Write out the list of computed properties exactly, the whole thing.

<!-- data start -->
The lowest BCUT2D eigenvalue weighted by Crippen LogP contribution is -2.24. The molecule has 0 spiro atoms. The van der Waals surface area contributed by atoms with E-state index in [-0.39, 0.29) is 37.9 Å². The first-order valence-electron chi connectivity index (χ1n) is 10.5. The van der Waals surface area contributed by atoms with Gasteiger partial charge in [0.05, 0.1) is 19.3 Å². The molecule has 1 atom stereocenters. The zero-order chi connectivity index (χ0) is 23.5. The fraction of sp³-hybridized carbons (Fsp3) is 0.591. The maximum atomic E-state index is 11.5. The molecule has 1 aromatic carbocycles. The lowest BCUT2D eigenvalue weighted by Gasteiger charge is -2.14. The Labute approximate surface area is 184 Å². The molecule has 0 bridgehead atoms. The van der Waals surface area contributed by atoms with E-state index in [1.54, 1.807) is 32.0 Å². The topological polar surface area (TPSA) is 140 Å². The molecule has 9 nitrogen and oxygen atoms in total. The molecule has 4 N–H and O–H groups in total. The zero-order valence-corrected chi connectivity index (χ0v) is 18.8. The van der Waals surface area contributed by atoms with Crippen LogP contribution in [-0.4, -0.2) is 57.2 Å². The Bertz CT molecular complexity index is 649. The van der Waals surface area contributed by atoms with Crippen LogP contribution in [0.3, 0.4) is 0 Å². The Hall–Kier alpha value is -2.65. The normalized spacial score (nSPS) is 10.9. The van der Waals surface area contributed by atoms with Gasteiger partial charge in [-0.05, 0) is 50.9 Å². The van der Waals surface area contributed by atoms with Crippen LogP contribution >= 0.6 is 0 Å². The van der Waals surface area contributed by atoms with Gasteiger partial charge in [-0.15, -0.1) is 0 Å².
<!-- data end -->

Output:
The lowest BCUT2D eigenvalue weighted by Crippen LogP contribution is -2.24. The molecule has 0 spiro atoms. The van der Waals surface area contributed by atoms with E-state index in [-0.39, 0.29) is 37.9 Å². The first-order valence-electron chi connectivity index (χ1n) is 10.5. The van der Waals surface area contributed by atoms with Gasteiger partial charge in [0.05, 0.1) is 19.3 Å². The molecule has 1 atom stereocenters. The zero-order chi connectivity index (χ0) is 23.5. The fraction of sp³-hybridized carbons (Fsp3) is 0.591. The maximum atomic E-state index is 11.5. The molecule has 1 aromatic carbocycles. The lowest BCUT2D eigenvalue weighted by Gasteiger charge is -2.14. The Labute approximate surface area is 184 Å². The molecule has 0 bridgehead atoms. The van der Waals surface area contributed by atoms with E-state index in [1.54, 1.807) is 32.0 Å². The topological polar surface area (TPSA) is 140 Å². The molecule has 9 nitrogen and oxygen atoms in total. The molecule has 4 N–H and O–H groups in total. The zero-order valence-corrected chi connectivity index (χ0v) is 18.8. The van der Waals surface area contributed by atoms with Crippen LogP contribution in [-0.4, -0.2) is 57.2 Å². The Bertz CT molecular complexity index is 649. The van der Waals surface area contributed by atoms with Crippen LogP contribution in [0.3, 0.4) is 0 Å². The Hall–Kier alpha value is -2.65. The normalized spacial score (nSPS) is 10.9. The van der Waals surface area contributed by atoms with Gasteiger partial charge in [-0.05, 0) is 50.9 Å². The van der Waals surface area contributed by atoms with Crippen LogP contribution >= 0.6 is 0 Å². The van der Waals surface area contributed by atoms with Gasteiger partial charge in [-0.15, -0.1) is 0 Å².